The estimated savings are based on the actual amount of sunlight your roof receives, your electricity costs, and your past usage. So they are customized to your home and location, providing a personalized estimate of solar savings.

Viewing Results

One of the most useful parts of Project Sunroof is the interactive map that shows the analysis of your roof’s solar potential. After entering your address, you’ll see an overhead map view of your roof. The map will display color coding to indicate the solar potential of different areas of the roof – red means high productivity, yellow is moderate, blue is low.

In addition to the color coding, the map provides specific stats on how much sunlight your roof receives, the square footage available for solar panels, and the estimated capacity in kilowatts if you installed panels. You’ll also see the predicted energy production per year measured in kWh based on the available roof space.

One of the key numbers is the estimated electricity bill savings per year. Project Sunroof calculates this by taking into account energy rates in your utility district and how much solar power could offset your usage. This gives you a realistic estimate of how much money you could potentially save by going solar.

The interactive map is a great feature because it lets you visually understand how much sunlight your roof gets and view custom calculations for energy production and cost savings. This data makes it easy to evaluate the financial payoff if you decide to invest in solar panels.

Getting Quotes

One of the most useful features of Project Sunroof is the ability to get quotes directly from pre-screened solar installers in your area. After entering your address and viewing your solar analysis, you have the option to request quotes from local installers right within the Project Sunroof interface.

This is powered by Google’s Local Services program, which connects users to qualified home service professionals who have been background checked and meet licensing requirements. When you request solar quotes through Project Sunroof, your information is sent to installers in your area who are part of the Local Services program.

The installers then reach out directly to you to provide a free, no-obligation quote for installing solar panels on your home. They can factor in your specific solar potential analysis from Project Sunroof when putting together their quote. This makes the process smooth and efficient.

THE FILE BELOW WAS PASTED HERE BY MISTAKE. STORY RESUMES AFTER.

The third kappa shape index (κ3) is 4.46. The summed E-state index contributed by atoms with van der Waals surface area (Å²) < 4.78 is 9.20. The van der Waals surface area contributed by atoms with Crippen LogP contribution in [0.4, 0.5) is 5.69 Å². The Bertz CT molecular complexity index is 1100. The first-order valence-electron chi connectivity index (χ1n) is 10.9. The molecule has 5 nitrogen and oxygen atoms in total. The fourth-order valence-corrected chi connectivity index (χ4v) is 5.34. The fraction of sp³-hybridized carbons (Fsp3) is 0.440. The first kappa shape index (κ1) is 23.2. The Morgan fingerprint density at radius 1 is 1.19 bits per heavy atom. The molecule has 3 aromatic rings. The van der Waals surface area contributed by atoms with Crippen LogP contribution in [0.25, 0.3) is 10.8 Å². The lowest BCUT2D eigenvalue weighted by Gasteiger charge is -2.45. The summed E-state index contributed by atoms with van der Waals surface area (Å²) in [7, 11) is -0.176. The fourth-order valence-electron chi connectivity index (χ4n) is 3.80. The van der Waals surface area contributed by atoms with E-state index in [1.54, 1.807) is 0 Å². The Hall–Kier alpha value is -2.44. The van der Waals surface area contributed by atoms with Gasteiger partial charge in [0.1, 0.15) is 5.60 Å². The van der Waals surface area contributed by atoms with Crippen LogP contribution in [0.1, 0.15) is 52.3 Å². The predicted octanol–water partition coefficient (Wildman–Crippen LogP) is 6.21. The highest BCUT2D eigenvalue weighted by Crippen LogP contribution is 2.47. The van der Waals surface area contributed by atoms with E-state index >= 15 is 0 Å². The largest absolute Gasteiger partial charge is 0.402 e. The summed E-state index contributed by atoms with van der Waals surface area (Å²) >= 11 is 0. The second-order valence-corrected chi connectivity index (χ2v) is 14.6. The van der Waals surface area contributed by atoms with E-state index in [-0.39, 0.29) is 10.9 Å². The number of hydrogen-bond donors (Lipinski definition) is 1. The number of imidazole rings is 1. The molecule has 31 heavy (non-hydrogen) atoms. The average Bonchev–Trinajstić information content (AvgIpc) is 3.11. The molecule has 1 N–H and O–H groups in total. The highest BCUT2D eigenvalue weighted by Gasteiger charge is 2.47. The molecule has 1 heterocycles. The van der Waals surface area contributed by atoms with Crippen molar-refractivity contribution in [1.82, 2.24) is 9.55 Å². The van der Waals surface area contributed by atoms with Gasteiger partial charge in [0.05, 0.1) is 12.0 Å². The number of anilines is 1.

Requesting quotes through Project Sunroof removes the need to search for and vet installers on your own. You can feel confident using a service provider verified by Google. It streamlines the process and allows you to easily comparison shop quotes from multiple qualified local installers.

Expanding to More Locations

Currently, Project Sunroof is only available in certain parts of the United States where there is sufficient data to provide solar estimates. When the project first launched in 2015, it was limited to just a few cities in California and the Boston area. Since then, Google has expanded Project Sunroof’s coverage significantly, bringing the solar calculator tool to 42 states. However, there are still many parts of the U.S., particularly more rural areas, that are not covered by Project Sunroof.

Google has stated plans to continue expanding Project Sunroof to more regions in the coming years. The main challenge is obtaining the necessary data, including high-resolution aerial imagery and 3D modeling of local homes and trees, which Google uses to customize the solar analysis for each address. As Google continues mapping more neighborhoods with its Street View cars equipped with roof-mounted cameras, Project Sunroof’s reach grows. Google is actively working to bring its solar calculator to even more homeowners over time.


While Project Sunroof provides valuable information about solar potential, it does have some limitations to consider: